Does this sound familiar? You send your company logo, e.g. for a business card, as a TIF, JPG or PNG file to a print shop or a graphic designer – and back comes the request for a “vector graphic” in EPS, AI or PDF format. But what the hell is a vector graphic – and why are they so important for professional printing?
How is a vector graphic displayed on screen or printed?
Screens and most printers have no use for vectors or outlines – they must first fill them with pixels (“render”) – and this is where the greatest advantage of vector graphics comes into play: The higher the resolution of the screen or printer, the more and smaller pixels are packed into the outline – and the more exact or sharper the shape is recreated.
An average office laser printer can fill an arc, for example, with 600 dpi (dots per inch) (symbolic representation below, left), but a professional digital printing machine can fill it with 1200 dpi (right).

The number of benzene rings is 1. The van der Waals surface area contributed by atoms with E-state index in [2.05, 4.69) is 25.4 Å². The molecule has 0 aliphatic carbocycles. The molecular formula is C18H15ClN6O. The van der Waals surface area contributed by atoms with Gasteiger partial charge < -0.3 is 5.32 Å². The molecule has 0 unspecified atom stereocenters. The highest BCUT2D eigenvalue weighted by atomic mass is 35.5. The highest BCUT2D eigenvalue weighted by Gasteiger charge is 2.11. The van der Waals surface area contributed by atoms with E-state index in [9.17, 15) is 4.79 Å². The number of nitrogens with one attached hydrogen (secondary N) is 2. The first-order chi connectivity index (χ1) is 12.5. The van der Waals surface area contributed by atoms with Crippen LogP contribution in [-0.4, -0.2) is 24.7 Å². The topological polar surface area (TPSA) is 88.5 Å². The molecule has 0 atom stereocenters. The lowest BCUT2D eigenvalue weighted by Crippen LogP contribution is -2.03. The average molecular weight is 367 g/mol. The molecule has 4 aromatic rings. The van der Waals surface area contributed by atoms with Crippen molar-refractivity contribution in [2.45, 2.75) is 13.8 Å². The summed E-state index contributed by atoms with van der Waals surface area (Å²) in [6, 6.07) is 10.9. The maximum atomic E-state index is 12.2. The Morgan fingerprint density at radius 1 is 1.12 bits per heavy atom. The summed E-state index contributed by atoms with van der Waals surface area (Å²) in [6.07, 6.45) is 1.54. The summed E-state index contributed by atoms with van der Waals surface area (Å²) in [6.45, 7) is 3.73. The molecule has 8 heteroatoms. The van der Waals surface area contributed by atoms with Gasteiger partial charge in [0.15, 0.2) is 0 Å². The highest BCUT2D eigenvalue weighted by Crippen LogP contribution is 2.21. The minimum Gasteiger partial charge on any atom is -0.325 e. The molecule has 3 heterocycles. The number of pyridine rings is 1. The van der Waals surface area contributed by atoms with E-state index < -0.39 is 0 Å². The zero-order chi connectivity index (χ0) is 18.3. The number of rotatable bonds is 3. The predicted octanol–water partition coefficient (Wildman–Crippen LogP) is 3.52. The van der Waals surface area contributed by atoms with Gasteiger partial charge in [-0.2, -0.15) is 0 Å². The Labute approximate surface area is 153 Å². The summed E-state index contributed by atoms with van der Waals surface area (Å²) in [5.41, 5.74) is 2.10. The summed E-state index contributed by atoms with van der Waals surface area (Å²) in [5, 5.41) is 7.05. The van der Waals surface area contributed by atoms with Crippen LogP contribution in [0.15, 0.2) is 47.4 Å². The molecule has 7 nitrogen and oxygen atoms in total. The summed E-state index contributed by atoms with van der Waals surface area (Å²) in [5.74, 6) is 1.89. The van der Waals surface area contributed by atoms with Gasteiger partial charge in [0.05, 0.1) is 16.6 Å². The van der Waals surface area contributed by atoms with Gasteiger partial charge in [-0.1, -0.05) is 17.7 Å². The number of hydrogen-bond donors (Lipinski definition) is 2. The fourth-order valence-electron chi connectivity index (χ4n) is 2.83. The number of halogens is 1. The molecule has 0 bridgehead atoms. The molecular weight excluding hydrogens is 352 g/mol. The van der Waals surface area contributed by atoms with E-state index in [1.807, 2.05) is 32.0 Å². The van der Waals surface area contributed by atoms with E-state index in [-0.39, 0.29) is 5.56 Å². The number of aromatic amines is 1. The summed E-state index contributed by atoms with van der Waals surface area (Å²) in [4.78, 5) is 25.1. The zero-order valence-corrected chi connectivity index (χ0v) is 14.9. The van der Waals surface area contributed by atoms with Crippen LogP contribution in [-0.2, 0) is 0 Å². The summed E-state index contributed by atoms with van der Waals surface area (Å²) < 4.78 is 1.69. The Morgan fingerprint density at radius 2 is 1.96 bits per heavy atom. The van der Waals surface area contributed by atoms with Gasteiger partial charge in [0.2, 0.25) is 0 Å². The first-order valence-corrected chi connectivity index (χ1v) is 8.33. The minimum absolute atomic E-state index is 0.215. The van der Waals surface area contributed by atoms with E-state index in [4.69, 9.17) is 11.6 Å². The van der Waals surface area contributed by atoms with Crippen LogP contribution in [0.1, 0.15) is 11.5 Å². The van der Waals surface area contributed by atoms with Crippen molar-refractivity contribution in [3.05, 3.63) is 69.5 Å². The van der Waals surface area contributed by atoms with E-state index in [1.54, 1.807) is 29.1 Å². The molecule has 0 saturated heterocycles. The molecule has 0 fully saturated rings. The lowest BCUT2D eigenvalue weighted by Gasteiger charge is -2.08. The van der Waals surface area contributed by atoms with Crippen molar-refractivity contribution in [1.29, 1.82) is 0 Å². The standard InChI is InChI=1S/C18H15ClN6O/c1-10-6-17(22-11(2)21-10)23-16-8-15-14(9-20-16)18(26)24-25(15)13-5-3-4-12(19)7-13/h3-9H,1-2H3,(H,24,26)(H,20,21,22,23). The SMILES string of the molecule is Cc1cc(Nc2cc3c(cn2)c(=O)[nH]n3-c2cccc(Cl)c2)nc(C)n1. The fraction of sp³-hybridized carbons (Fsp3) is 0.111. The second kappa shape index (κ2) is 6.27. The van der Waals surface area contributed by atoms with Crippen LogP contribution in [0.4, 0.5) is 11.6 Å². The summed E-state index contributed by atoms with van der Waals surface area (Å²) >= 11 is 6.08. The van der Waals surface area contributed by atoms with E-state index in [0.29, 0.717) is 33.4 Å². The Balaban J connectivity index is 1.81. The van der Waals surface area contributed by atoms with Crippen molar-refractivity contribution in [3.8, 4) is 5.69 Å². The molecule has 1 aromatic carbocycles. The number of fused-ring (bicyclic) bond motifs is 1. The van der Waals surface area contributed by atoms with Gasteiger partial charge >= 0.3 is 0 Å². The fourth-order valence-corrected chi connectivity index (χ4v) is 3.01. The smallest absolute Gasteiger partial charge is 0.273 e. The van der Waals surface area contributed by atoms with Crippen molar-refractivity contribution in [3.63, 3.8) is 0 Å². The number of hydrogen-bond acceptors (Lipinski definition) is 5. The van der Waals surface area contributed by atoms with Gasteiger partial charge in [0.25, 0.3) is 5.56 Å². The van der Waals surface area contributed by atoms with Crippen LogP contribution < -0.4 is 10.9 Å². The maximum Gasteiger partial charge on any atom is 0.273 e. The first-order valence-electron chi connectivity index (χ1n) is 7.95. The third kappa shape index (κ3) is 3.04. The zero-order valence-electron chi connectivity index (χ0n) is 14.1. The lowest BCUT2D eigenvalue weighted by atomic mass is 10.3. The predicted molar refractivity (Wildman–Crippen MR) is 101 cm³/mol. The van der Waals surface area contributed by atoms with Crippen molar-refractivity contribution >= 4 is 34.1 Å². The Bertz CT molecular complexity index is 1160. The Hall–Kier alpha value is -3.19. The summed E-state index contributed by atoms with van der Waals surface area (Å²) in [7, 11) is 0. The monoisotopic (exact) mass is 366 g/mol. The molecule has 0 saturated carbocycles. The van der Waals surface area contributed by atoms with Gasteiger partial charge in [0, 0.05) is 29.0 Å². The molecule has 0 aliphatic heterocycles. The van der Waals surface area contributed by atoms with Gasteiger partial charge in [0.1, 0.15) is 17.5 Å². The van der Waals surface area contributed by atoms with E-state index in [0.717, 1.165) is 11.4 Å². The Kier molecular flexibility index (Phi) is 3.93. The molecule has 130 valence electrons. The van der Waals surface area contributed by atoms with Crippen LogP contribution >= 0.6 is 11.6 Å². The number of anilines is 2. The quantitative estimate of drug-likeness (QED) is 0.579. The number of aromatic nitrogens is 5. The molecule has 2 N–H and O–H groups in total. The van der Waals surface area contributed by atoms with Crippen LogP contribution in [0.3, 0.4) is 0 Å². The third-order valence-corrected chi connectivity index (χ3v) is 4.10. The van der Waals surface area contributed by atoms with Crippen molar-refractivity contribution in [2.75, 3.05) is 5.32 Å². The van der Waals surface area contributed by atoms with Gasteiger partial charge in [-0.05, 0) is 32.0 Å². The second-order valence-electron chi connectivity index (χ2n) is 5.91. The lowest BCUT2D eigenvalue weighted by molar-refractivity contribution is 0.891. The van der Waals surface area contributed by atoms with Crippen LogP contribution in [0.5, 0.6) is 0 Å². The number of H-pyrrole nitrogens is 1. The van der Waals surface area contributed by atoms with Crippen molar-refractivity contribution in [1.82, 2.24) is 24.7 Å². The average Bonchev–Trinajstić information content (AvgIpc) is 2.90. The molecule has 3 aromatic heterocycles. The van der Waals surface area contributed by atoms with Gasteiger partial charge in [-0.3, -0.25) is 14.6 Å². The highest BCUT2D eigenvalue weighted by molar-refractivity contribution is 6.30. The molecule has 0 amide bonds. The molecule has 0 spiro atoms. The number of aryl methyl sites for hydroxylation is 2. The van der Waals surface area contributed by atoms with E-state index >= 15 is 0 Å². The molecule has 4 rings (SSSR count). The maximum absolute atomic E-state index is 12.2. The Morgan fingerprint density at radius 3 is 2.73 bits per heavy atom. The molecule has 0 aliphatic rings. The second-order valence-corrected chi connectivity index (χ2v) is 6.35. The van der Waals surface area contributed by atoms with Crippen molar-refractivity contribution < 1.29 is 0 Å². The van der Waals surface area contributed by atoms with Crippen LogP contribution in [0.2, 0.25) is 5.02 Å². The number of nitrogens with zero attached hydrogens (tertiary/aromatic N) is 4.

In order for the output device to know which colour the outline is to be displayed, vector graphics include information on the outline thickness, outline colour and area colour. In addition to single-colour outlines or areas, you can also use colour gradients or patterns.
The result: One and the same vector file is printed on the professional device with four times more pixels (twice the resolution to the square) than on the office printer. Or to put it another way: vector files themselves have no resolution at all. They are rendered at the maximum available resolution on any device.
How are they different from picture files?
Unlike vector-based files, pixel files (also called raster files or raster images) define a graphic element by a fixed number of pixels. An arc of a circle is therefore just a collection of square pixels. The disadvantage is that pixels can never reproduce a slope or even rounded edge, but only simulate it. If the resolution is too low, the famous “stairs” appear: The line becomes frayed and jagged.
Despite the fact that the screen or printer may have a much higher resolution than the image, the curves won’t look better – the serrated edges might be composed of several print or screen dots, but are not smoothed. The device has – due to the lack of vector – no idea that it should actually print a curve shape:
What are vector graphics typically used for?